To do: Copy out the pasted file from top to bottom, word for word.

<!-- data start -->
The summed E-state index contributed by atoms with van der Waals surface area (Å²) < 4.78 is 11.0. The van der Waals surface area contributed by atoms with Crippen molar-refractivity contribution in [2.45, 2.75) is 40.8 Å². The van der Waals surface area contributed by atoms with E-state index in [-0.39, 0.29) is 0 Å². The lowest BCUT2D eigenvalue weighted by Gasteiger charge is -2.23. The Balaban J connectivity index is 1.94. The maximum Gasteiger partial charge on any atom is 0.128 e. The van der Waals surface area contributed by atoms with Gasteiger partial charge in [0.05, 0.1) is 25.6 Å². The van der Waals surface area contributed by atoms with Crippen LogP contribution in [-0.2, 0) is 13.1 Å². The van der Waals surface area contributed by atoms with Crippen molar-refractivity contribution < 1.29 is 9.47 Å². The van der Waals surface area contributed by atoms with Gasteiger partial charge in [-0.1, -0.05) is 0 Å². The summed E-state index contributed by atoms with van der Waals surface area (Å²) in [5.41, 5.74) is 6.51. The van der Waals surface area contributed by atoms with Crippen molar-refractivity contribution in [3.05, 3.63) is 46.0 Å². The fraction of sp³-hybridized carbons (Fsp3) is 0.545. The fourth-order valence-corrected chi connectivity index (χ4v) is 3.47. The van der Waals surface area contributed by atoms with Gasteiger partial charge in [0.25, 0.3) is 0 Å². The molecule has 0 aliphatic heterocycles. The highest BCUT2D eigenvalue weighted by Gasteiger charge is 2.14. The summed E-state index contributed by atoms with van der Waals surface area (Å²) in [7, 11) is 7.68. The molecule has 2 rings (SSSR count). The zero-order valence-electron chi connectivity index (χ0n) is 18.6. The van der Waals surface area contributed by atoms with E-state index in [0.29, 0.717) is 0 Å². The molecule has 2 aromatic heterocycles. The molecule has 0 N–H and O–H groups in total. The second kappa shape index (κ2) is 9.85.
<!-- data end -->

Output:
The summed E-state index contributed by atoms with van der Waals surface area (Å²) < 4.78 is 11.0. The van der Waals surface area contributed by atoms with Crippen molar-refractivity contribution in [2.45, 2.75) is 40.8 Å². The van der Waals surface area contributed by atoms with E-state index in [-0.39, 0.29) is 0 Å². The lowest BCUT2D eigenvalue weighted by Gasteiger charge is -2.23. The Balaban J connectivity index is 1.94. The maximum Gasteiger partial charge on any atom is 0.128 e. The van der Waals surface area contributed by atoms with Gasteiger partial charge in [0.05, 0.1) is 25.6 Å². The van der Waals surface area contributed by atoms with Crippen LogP contribution in [-0.2, 0) is 13.1 Å². The van der Waals surface area contributed by atoms with Crippen molar-refractivity contribution < 1.29 is 9.47 Å². The van der Waals surface area contributed by atoms with Gasteiger partial charge in [-0.1, -0.05) is 0 Å². The summed E-state index contributed by atoms with van der Waals surface area (Å²) in [5.41, 5.74) is 6.51. The van der Waals surface area contributed by atoms with Crippen molar-refractivity contribution in [3.05, 3.63) is 46.0 Å². The fraction of sp³-hybridized carbons (Fsp3) is 0.545. The fourth-order valence-corrected chi connectivity index (χ4v) is 3.47. The van der Waals surface area contributed by atoms with Gasteiger partial charge in [0.25, 0.3) is 0 Å². The molecule has 0 aliphatic heterocycles. The highest BCUT2D eigenvalue weighted by Gasteiger charge is 2.14. The summed E-state index contributed by atoms with van der Waals surface area (Å²) in [7, 11) is 7.68. The molecule has 2 rings (SSSR count). The zero-order valence-electron chi connectivity index (χ0n) is 18.6. The van der Waals surface area contributed by atoms with E-state index in [0.29, 0.717) is 0 Å². The molecule has 2 aromatic heterocycles. The molecule has 0 N–H and O–H groups in total. The second kappa shape index (κ2) is 9.85.